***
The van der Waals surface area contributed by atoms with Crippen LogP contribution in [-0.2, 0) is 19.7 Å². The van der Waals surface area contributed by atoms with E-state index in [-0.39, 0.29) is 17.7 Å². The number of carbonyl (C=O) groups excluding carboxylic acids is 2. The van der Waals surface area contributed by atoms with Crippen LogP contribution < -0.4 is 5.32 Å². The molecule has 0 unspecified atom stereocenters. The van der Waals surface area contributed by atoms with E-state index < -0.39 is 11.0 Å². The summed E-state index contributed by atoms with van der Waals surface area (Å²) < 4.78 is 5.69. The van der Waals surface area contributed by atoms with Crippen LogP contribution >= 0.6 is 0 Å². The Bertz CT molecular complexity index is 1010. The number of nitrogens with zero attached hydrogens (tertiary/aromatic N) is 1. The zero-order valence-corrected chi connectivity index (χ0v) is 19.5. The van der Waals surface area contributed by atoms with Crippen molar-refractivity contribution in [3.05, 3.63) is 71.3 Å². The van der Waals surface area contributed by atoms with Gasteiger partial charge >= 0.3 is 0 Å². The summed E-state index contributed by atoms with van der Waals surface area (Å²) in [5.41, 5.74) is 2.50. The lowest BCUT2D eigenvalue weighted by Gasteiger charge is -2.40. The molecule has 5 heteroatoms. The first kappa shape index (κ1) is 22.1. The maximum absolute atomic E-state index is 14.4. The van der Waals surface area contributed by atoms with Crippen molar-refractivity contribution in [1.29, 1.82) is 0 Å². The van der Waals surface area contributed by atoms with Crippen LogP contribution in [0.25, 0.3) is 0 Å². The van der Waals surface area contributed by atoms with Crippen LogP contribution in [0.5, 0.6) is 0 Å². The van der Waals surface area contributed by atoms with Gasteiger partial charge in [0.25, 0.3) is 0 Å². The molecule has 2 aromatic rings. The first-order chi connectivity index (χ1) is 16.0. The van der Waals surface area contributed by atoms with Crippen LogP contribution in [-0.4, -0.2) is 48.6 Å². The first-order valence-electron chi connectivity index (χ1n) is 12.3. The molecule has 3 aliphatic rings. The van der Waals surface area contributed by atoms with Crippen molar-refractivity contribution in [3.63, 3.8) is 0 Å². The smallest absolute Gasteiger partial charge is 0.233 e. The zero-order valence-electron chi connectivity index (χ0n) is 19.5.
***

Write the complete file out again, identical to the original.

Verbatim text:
The van der Waals surface area contributed by atoms with Crippen LogP contribution in [-0.2, 0) is 19.7 Å². The van der Waals surface area contributed by atoms with E-state index in [-0.39, 0.29) is 17.7 Å². The number of carbonyl (C=O) groups excluding carboxylic acids is 2. The van der Waals surface area contributed by atoms with Crippen LogP contribution < -0.4 is 5.32 Å². The molecule has 0 unspecified atom stereocenters. The van der Waals surface area contributed by atoms with E-state index < -0.39 is 11.0 Å². The summed E-state index contributed by atoms with van der Waals surface area (Å²) < 4.78 is 5.69. The van der Waals surface area contributed by atoms with Crippen LogP contribution >= 0.6 is 0 Å². The Bertz CT molecular complexity index is 1010. The number of nitrogens with zero attached hydrogens (tertiary/aromatic N) is 1. The zero-order valence-corrected chi connectivity index (χ0v) is 19.5. The van der Waals surface area contributed by atoms with Crippen molar-refractivity contribution in [3.05, 3.63) is 71.3 Å². The van der Waals surface area contributed by atoms with Gasteiger partial charge >= 0.3 is 0 Å². The summed E-state index contributed by atoms with van der Waals surface area (Å²) in [5.41, 5.74) is 2.50. The lowest BCUT2D eigenvalue weighted by Gasteiger charge is -2.40. The molecule has 5 heteroatoms. The first kappa shape index (κ1) is 22.1. The maximum absolute atomic E-state index is 14.4. The van der Waals surface area contributed by atoms with Crippen molar-refractivity contribution in [1.29, 1.82) is 0 Å². The van der Waals surface area contributed by atoms with Crippen LogP contribution in [0.25, 0.3) is 0 Å². The van der Waals surface area contributed by atoms with Crippen LogP contribution in [0.5, 0.6) is 0 Å². The van der Waals surface area contributed by atoms with Gasteiger partial charge in [0.25, 0.3) is 0 Å². The molecule has 2 aromatic rings. The first-order chi connectivity index (χ1) is 16.0. The van der Waals surface area contributed by atoms with Crippen LogP contribution in [-0.4, -0.2) is 48.6 Å². The first-order valence-electron chi connectivity index (χ1n) is 12.3. The molecule has 3 aliphatic rings. The van der Waals surface area contributed by atoms with Crippen molar-refractivity contribution in [3.63, 3.8) is 0 Å². The smallest absolute Gasteiger partial charge is 0.233 e. The zero-order valence-electron chi connectivity index (χ0n) is 19.5.